“You must never confuse faith that you will prevail in the end – which you can never afford to lose – with the discipline to confront the most brutal facts of your current reality, whatever they might be.”
James Stockdale, Vietnam prisoner of war
This is true in most situations, but it seems particularly relevant in the face of COVID-19. We know humanity will get through the pandemic, and that the disruption offers significant opportunities to do things better and build a positive human future. But we must also face the short-term harsh realities.
Most organisations quickly embraced this short-term view. As governments restricted people’s movement to contain the virus, organisations mobilised response teams to understand the implications on their workforce and supply chain. But it soon became clear that the situation was evolving too quickly for ‘scenario + response’. Organisations needed to understand the likelihood of scenarios.
Epidemiologists have helped here by explaining the spread of the virus. That’s let response teams get slightly ahead of the curve, taking decisions based on what’s likely to happen in the coming days instead of responding to issues after they arise.
As many organisations now have strategies to maintain critical operations in the short-term, it’s time to consider the medium-term actions that will move organisations from ensuring survival to preparing to thrive.
In the medium-term, as we move past this crisis, organisations can look to use the unprecedented disruption to their advantage. New working practices, adopted out of necessity, can offer sustainable value in the future. Two examples of this that many organisations have adopted are results-only work environment (ROWE) and more digital operations:
There are many similar examples of changes made in response to the current crisis that will deliver value in the future if maintained. The challenge is in embedding those changes as the ‘new normal’ rather than temporary reactive measures. In our experience, that comes down to focusing on three actions:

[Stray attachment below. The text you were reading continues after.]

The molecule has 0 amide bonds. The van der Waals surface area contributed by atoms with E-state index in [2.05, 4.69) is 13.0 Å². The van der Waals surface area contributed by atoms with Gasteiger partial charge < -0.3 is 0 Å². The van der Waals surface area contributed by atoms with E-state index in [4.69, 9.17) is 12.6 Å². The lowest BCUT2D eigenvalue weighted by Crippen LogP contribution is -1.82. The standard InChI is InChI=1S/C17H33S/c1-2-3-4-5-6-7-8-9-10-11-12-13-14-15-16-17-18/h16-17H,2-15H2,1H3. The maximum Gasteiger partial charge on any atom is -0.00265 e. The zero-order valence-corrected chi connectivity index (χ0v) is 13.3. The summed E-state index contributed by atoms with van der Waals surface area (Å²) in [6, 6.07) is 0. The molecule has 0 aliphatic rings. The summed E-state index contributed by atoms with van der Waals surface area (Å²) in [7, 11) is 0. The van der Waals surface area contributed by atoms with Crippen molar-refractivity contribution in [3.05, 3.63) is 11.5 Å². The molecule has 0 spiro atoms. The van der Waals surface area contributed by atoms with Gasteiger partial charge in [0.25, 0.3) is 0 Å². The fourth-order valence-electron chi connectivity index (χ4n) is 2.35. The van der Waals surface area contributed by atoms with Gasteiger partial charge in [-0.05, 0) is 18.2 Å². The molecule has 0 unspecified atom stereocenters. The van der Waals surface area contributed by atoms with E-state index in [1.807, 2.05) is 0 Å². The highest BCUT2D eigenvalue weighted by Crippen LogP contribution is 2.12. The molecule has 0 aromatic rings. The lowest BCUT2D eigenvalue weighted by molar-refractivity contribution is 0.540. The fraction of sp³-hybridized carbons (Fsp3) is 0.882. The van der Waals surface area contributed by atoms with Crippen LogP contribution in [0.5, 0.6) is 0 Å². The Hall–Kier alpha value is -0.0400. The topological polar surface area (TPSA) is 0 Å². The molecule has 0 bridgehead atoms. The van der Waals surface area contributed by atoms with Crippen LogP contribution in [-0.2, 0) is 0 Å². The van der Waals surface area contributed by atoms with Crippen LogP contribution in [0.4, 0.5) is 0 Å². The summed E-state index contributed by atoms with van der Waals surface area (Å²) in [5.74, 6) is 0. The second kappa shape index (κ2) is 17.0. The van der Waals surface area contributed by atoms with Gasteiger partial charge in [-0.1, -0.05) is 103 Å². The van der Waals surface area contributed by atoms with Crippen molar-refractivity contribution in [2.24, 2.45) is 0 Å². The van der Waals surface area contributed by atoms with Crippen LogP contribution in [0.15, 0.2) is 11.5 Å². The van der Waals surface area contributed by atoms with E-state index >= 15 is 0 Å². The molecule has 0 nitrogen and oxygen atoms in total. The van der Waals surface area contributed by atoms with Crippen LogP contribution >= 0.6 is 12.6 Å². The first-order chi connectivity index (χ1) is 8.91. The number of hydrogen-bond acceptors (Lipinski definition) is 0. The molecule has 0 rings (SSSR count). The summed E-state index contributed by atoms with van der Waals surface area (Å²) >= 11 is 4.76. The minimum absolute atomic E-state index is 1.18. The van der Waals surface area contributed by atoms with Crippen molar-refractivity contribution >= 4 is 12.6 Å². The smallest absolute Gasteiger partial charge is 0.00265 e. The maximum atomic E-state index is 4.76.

As we emerge from this crisis, we’ll all reflect on our responses and review what worked well. But research shows it only takes around two weeks for people to comply with perceived organisational norms. So, within a couple of weeks, people will have eased back into the old ways of working and lose all the transformative responses.
Now, as we continue to respond to the pandemic, is the time to review what’s working and consider what you might want to retain. Don’t wait to do this after things have started to return to normality: producing a report into the lessons learned while we’re forced to embrace different approaches will highlight the opportunities to retain helpful new practices and behaviours.
The supply chain for operations includes resource of all types – time, money, physical space, expertise, manpower etc. As organisations consider restarting operations, projects will often look to mitigate perceived supply risks by over-resourcing. It’s the business equivalent of stockpiling toilet paper.
Such behaviours will put stress on the supply of resources, resulting in performance dropping below pre-crisis levels. So, in the medium-term, it’s vital to look at the organisation’s value streams and understand how the system works so you can manage resources as you re-scale operations.
Most of us intuitively understand that performance increases when people feel a connection with their organisation.
But remote working can put a strain on people’s sense of connectedness. So, organisations need to take immediate action to maintain that connection. In our experience, putting purpose first and communicating openly has a significant impact.
A clear purpose is an anchor that helps you sense-check your plans, make good decisions and organise what you do. By putting your organisation’s purpose first, everyone will be able to trust decisions and feel connected. And open, continuous discussions that clearly share essential information give everyone a full understanding of what’s happening, letting them connect with the reasons behind decisions.
In the long-term, as we all settle into the post-pandemic world, organisations will need to quickly reassess and clarify their strategies. Having embraced the jolt of the pandemic, there will be new capabilities to exploit as we answer new demands. And people will need to understand how that impacts the strategy communicated before COVID-19 hit.
Business leaders should consider not just ‘how to do what we do a little bit better’ but ‘the Big Hairy Audacious Goals to which we could collectively commit the organisation’. It’s these big ambitions that can be the catalyst for sustaining the focus, urgency and engagement many organisations are seeing through the crisis.
In the wake of COVID-19, it will be an organisation’s ability to recognise the opportunities it faces that differentiates it. By quickly moving from short-term reactions to proactively embedding new ways of working in the medium-term, organisations can capture those opportunities and thrive in a post-coronavirus world.
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